Published September 27, 2007
“Did you receive the letter that I sent you?”
More than a few people have asked me that question both here in the Archdiocese of Atlanta and in the Diocese of Belleville, and I have often had to respond with that “deer in the headlights unknowing glance.” I receive lots of letters each day—some days literally scores of letters arrive at my desk. Now, living in the world of cyberspace, the number of letters has increased exponentially!
Most of the letters that come my way are very pleasant: invitations, thank-you notes, a request for prayers, a commendation for the work of one of our fine priests or deacons, a request for a financial contribution, a formal request to begin a project.
The overwhelming majority of letters that come to my office require no response because they disclose something that has already happened or that is scheduled to take place. A few letters are more thorny—they are angry in tone because of something that has happened or ought to have happened in a parish, through an agency of the Archdiocese, or by me as the Archbishop. These letters often require me to ask the help of one of our staff or department directors to give me some background on an issue or to help me to research a complaint. Some of those demanding letters are anonymous, and therefore I can’t possibly respond—even though they might very well deserve a serious reply.
Then there are letters like one that I received last week that informed me of an important anniversary that will soon take place. The Franciscan Friars and Sisters of the Atonement at Graymoor who have long been identified with the work of ecumenism in the Catholic Church have announced that in 2008, the Week of Prayer for Christian Unity will observe its centennial anniversary. The designated theme for 2008 “Pray without ceasing” was chosen at Graymoor by a joint committee of representatives from the Holy See and the World Council of Churches.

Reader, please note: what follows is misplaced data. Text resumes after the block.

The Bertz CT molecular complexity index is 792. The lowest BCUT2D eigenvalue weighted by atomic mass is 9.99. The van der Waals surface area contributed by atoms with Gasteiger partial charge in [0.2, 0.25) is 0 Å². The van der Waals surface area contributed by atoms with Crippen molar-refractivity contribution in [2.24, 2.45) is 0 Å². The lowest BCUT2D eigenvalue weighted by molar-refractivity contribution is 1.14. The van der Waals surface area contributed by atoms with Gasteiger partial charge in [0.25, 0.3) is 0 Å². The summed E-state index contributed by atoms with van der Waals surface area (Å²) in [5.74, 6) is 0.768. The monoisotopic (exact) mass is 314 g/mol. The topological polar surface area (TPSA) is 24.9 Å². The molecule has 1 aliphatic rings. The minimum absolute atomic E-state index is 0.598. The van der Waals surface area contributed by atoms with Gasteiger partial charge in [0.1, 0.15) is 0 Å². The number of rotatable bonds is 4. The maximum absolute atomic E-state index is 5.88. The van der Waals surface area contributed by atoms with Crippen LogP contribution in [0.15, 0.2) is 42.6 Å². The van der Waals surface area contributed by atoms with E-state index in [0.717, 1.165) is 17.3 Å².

In 1898 the Reverend Paul Wattson, an Episcopal priest, and Sister Lurana White, an Episcopalian sister, founded the Society of the Atonement at Graymoor, near Garrison, N.Y. Eleven years later Pope St. Pius X corporately received the community of Friars and Sisters into full communion with the Roman Catholic Church. Thus long before the Second Vatican Council did the work of ecumenism find a welcome home in our Church.
Ecumenism is an important priority for the Church—and should be for all churches because the disunity among Christians is a source of scandal for the entire world. We who claim to be followers of Jesus Christ and yet who find ourselves fragmented must embrace and give serious attention to the prayer of Jesus that we all be one. Ecumenism is difficult work because the differences that separate the churches are considerable and fraught with historical and theological problems. Yet all Christians need to acknowledge that we must call upon the Holy Spirit to help us to overcome our disunity.
The letter from the Graymoor Franciscans asked me to encourage all of our parishes, institutions and faithful people to be particularly aware of this anniversary observance in 2008 and to rededicate ourselves to the task of ecumenism both next year and always. There are resources available on the Web site: www.weekofprayer2008.org.
I am very glad that this letter arrived early enough for me to remind all of you of this centennial observance. We here in the Archdiocese of Atlanta must pursue the work of ecumenism through our outreach to and collaboration with our local Christian neighbors and friends so that the prayer of Christ that we may be one is never forgotten.